I have a jpeg containing alpha blended text. Knowing the font and size, I deduced a png file representing the text

kitty with watermark watermark

Using ImageMagick, can I get an approximation of the original picture?

up vote 1 down vote accepted

Albert Myšák has the proper technique here, since one knows the exact alpha channel values for the text and the equation that describes how the alpha channel is blended with the image. Kudos!

My earlier methods are better suited to when one only knows the positions of the text pixels in the image, so that one can make a binary mask or convert the text to transparency or some other color needed by whatever inpainting software is used.

Here is the equivalent one line Imagemagick command broken into several continuation lines for easier reading and explaining.

Line1 - read the kitty image
Line2 - copy it and make it all white rgb(255,255,255), save it into memory and delete the copy image from the image sequence
Line3 - read the watermark image and extract the alpha channel. Then subtract it from white
Line4 - divide the result of line 3 by the white image
Line5 - divide the kitty image by the result of line 4
Line6 - save the result to disk

convert kitty.png \
\( -clone 0 -fill white -colorize 100 -write mpr:white +delete \) \
\( watermark.png -alpha extract mpr:white -compose minus -composite \
mpr:white +swap -compose divide -composite \) \
+swap -compose divide -composite \
kitty_restored.png


enter image description here

One way to do this is with a technique called inpainting. You can find that in (Python) Skimage at

http://scikit-image.org/docs/dev/api/skimage.restoration.html#inpaint-biharmonic

or in OpenCV at

https://docs.opencv.org/3.0-beta/modules/photo/doc/inpainting.html https://docs.opencv.org/3.4.0/df/d3d/tutorial_py_inpainting.html

Here is the Python Skimage inpainting processing:

kitty image:

enter image description here

watermark image:

enter image description here

The Skimage inpainting requires a binary mask image. So I can convert your watermark to such a mask by:

convert watermark.png -alpha extract -threshold 0 mask.png


mask image:

enter image description here

Here is the Python code:

#!/opt/local/bin/python3.6

import numpy as np
import skimage.io
import skimage.restoration
import skimage.exposure

img = skimage.io.imread('/Users/fred/desktop/kitty.png')
msk = skimage.io.imread('/Users/fred/desktop/mask.png')
msk = skimage.exposure.rescale_intensity(msk, in_range='image', out_range=(0,1))
newimg = skimage.restoration.inpaint_biharmonic(img, msk, multichannel=True)
skimage.io.imsave('/Users/fred/desktop/kitty_inpaint_biharmonic.png', newimg)


enter image description here

Imagemagick does not have an official version of that. But user snibgo on the Imagemagick forum has implemented a custom version he calls 'hole filling' at http://im.snibgo.com/fillholespri.htm. He shows an example at https://www.imagemagick.org/discourse-server/viewtopic.php?f=1&t=28640#p127233.

Furthermore, on the same page, he shows some clever Imagemagick code that does repeated small amounts of resizing. This achieves a somewhat similar result to inpainting. But in general, it will not be quite as good as inpainting. Nevertheless, it does work moderately well for your image.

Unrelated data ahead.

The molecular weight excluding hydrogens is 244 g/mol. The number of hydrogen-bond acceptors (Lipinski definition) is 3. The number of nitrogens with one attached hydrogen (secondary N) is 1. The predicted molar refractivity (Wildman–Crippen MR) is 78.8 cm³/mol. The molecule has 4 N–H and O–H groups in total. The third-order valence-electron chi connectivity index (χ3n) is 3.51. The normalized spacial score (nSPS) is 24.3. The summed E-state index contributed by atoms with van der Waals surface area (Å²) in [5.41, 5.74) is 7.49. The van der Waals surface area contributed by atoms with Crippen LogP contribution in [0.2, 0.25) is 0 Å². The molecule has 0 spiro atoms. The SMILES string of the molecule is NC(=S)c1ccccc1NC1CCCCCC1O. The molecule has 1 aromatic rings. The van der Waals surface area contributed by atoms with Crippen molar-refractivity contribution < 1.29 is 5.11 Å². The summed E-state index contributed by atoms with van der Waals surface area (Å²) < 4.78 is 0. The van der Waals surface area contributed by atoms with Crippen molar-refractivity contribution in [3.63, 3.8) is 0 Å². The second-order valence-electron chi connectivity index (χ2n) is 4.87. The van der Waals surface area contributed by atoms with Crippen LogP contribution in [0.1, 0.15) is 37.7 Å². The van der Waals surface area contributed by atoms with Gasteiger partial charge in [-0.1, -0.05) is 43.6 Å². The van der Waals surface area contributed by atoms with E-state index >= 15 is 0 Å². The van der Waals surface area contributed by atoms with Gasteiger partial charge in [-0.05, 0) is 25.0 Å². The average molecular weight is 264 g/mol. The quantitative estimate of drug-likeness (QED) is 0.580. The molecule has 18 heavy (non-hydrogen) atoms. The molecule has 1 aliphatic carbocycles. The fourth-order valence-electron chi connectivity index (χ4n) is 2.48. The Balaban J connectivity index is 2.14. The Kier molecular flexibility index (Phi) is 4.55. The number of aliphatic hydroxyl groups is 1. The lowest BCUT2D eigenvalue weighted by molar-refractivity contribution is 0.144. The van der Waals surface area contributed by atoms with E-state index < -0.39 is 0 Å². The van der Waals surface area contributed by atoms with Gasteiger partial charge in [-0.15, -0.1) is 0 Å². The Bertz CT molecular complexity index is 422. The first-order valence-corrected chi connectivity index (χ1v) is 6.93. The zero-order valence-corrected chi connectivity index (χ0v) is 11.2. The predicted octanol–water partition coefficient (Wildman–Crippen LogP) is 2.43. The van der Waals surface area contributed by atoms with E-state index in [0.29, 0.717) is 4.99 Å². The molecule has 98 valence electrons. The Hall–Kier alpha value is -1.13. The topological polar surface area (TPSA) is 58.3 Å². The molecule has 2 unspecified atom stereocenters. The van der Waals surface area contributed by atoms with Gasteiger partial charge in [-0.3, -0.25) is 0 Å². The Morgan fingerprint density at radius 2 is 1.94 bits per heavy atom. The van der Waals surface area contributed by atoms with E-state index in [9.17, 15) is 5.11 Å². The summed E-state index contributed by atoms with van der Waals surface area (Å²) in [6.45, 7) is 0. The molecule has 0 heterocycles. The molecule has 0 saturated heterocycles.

kitty image:

enter image description here

watermark image:

enter image description here

First, I have to take your watermark image and extract a binary image from it where the text is white and the background black. Then I use it to make the kitty image transparent where the text resides. Then I crop out the area of the text just to make the subsequent processing faster.

convert kitty.png \
\( watermark.png -alpha extract -threshold 0 -negate \) \
-alpha off -compose copy_opacity -composite \
-crop 490x102+235+150 +repage tmp1.png


enter image description here

Then I run his rather long sequence of successive resizing of the image followed by merging all the layers and resizing back to the original size.

convert tmp1.png \
\( +clone -resize 90.9091% \) \
\( +clone -resize 90.9091% \) \
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-layers RemoveDups \
-filter Gaussian -resize 490x102! \
-background None \
-compose DstOver -layers merge \
-alpha opaque \
tmp2.png


enter image description here

Then finally, I composite this result back into the place on the kitty image from which I had cropped it.

convert kitty.png tmp2.png -geometry +235+150 -compose over -composite kitty2.png


enter image description here

At full resolution, you can still make out the very faint text residual in this image. The Skimage result is better as can be seen by rapidly alternating the two images.

you can do this in two lines of code.

import numpy as np
import cv2
import matplotlib.pyplot as plt
source_image = cv2.imread("6LfDs.png") #Image of cat with text watermark
text = cv2.imread("gJAAx.png", cv2.IMREAD_UNCHANGED) #Image of text

correcting_matrix = ((255 -text[:,:,3]) /255) #Matrix of "how much this pixel was darkened by applying text overlay"
original_image = (source_image / correcting_matrix[:,:,np.newaxis]).astype(np.uint8) 

cv2.imwrite("original_image.png", original_image)

How does this work? Lets say you have pixel of cat with text with value of 15 and you know that alpha channel of text has value of 64.

If alpha channel has value of 64, we know that original pixel was multiplied by (255-64)/255, which is 0.75. Original value is 15/0.75 = 20

We can do this for every pixel and get original image enter image description here

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